This is a great opportunity, but we also have the responsibility. We're accountable for managing it in a way that will bless others and will show us as being distinct and different in happy ways. 

Mormon Channel: Comments on how Sister Beck shared that her mother communicated back in her day, but that the stakes are much higher between those two activities because what we said over the fence, there's no record of it, there's no record that exist, but what you write on the Internet it last forever and it is always searchable and people, thousands and thousands of people have access to that, not just one person that you have a conversation with. And so it means the stakes are higher.

Sister Beck:

"They are higher. And we will be accountable for that. If you read 2 Nephi 26 -- this is a sobering one, when we're talking about blogs. I hope sisters look at this and think about this in terms of this opportunity -- and I'm calling it an opportunity, that in verse 29 the Lord commanded that there shall be no priestcrafts, "For behold priestcrafts are that men preach and set themselves up for a light unto the world that they may get gain and praise of the world, but they seek not the welfare of Zion". Then we hear a little bit more, "but the laborer in Zion shall labor for Zion". We've covenanted to give all that we have to help the Lord and bless His kingdom. 

There is such an opportunity to build and labor for Zion, to help the Lord establish His Kingdom on the earth and I think that our women understand in their heart about this covenant we've made in the temple -- to help the Lord build His Kingdom. What a chance...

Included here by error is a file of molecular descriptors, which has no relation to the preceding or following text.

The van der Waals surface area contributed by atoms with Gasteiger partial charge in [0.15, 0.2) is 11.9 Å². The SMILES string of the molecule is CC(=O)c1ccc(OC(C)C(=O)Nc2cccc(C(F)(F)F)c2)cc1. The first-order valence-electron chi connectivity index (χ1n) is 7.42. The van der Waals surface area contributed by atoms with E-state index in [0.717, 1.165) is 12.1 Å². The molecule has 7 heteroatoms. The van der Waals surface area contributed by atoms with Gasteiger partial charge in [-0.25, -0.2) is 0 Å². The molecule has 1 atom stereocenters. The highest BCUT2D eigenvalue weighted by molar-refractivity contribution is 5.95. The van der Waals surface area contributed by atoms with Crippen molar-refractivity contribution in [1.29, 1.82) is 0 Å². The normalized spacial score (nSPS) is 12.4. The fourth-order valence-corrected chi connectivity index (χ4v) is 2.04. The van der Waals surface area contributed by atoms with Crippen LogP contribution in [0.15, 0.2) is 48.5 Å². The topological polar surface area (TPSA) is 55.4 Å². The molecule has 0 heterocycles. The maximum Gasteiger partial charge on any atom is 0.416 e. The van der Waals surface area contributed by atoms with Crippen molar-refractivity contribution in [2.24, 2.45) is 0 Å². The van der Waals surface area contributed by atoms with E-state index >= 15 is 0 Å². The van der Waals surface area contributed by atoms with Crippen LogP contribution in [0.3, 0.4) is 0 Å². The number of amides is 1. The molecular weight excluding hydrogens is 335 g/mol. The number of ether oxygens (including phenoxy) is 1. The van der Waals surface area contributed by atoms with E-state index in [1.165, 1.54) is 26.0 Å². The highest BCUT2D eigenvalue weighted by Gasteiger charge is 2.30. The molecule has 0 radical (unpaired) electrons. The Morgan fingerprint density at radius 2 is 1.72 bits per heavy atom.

Before we close and as we talk about this covenant keeping, I'd like to also read a quote on page 66 in "Daughters in My Kingdom", from President Joseph F. Smith. This provides some great guidance and leadership. We are all part of this Relief Society so the focus is on 'relief' -- that we're helping. Relief means to lift and make better. President Smith said he didn't want to see the time when our Relief Societies would follow or co-mingle and lose their own identity by mixing up with these women-made organizations that are coming to pass. So think in terms of blogs in this.  He said "It is for you to lead  the world and to lead especially the women of the world in everything that is praiseworthy. Everything that is godlike. Everything that is uplifting and that is purifying to the children of men.  You are the head, not the tail. "  So as we look at these opportunities of how to use time, how to evaluate ourselves, we think of the words of prophets. We think of the words of Belle Spafford in here (Daughters in My Kingdom) that says "It's time to get out of the things that don't help us with eternal consequences.